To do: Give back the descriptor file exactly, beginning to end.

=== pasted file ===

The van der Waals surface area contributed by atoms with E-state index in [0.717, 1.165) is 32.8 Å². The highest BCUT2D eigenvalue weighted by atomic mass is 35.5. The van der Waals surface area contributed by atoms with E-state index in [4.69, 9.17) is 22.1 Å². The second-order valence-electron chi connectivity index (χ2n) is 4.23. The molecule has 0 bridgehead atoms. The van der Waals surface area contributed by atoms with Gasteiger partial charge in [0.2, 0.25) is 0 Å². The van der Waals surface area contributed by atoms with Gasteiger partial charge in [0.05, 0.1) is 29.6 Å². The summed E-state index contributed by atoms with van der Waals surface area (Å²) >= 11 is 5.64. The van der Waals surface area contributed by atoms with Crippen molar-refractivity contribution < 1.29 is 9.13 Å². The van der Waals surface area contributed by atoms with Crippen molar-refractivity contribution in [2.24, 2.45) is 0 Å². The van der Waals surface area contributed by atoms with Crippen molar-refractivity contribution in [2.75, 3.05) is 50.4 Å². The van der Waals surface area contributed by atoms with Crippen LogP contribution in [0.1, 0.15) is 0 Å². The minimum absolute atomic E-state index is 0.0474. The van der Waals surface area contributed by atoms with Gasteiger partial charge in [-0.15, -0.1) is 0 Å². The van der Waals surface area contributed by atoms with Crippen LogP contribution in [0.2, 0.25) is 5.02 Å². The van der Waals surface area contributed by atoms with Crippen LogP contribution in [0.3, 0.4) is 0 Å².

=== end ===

The van der Waals surface area contributed by atoms with E-state index in [0.717, 1.165) is 32.8 Å². The highest BCUT2D eigenvalue weighted by atomic mass is 35.5. The van der Waals surface area contributed by atoms with E-state index in [4.69, 9.17) is 22.1 Å². The second-order valence-electron chi connectivity index (χ2n) is 4.23. The molecule has 0 bridgehead atoms. The van der Waals surface area contributed by atoms with Gasteiger partial charge in [0.2, 0.25) is 0 Å². The van der Waals surface area contributed by atoms with Gasteiger partial charge in [0.05, 0.1) is 29.6 Å². The summed E-state index contributed by atoms with van der Waals surface area (Å²) >= 11 is 5.64. The van der Waals surface area contributed by atoms with Crippen molar-refractivity contribution < 1.29 is 9.13 Å². The van der Waals surface area contributed by atoms with Crippen molar-refractivity contribution in [2.24, 2.45) is 0 Å². The van der Waals surface area contributed by atoms with Crippen molar-refractivity contribution in [2.75, 3.05) is 50.4 Å². The van der Waals surface area contributed by atoms with Crippen LogP contribution in [0.1, 0.15) is 0 Å². The minimum absolute atomic E-state index is 0.0474. The van der Waals surface area contributed by atoms with Gasteiger partial charge in [-0.15, -0.1) is 0 Å². The van der Waals surface area contributed by atoms with Crippen LogP contribution in [0.2, 0.25) is 5.02 Å². The van der Waals surface area contributed by atoms with Crippen LogP contribution in [0.3, 0.4) is 0 Å².